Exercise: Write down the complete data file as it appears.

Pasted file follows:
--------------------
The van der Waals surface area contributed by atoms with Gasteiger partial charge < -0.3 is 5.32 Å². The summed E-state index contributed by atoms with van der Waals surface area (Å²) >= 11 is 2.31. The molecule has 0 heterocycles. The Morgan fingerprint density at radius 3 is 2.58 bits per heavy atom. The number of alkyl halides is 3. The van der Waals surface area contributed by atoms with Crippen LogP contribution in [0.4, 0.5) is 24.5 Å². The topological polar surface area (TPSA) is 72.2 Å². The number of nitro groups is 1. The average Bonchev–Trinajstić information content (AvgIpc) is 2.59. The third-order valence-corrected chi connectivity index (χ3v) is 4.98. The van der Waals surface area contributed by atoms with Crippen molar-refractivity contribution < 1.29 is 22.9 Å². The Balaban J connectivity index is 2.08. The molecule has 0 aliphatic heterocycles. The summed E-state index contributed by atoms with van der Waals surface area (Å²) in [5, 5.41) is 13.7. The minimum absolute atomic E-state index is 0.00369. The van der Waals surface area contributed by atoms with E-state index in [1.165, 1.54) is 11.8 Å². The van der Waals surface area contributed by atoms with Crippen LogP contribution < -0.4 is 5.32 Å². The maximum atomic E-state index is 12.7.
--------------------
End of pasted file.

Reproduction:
The van der Waals surface area contributed by atoms with Gasteiger partial charge < -0.3 is 5.32 Å². The summed E-state index contributed by atoms with van der Waals surface area (Å²) >= 11 is 2.31. The molecule has 0 heterocycles. The Morgan fingerprint density at radius 3 is 2.58 bits per heavy atom. The number of alkyl halides is 3. The van der Waals surface area contributed by atoms with Crippen LogP contribution in [0.4, 0.5) is 24.5 Å². The topological polar surface area (TPSA) is 72.2 Å². The number of nitro groups is 1. The average Bonchev–Trinajstić information content (AvgIpc) is 2.59. The third-order valence-corrected chi connectivity index (χ3v) is 4.98. The van der Waals surface area contributed by atoms with Crippen molar-refractivity contribution < 1.29 is 22.9 Å². The Balaban J connectivity index is 2.08. The molecule has 0 aliphatic heterocycles. The summed E-state index contributed by atoms with van der Waals surface area (Å²) in [5, 5.41) is 13.7. The minimum absolute atomic E-state index is 0.00369. The van der Waals surface area contributed by atoms with E-state index in [1.165, 1.54) is 11.8 Å². The van der Waals surface area contributed by atoms with Crippen LogP contribution < -0.4 is 5.32 Å². The maximum atomic E-state index is 12.7.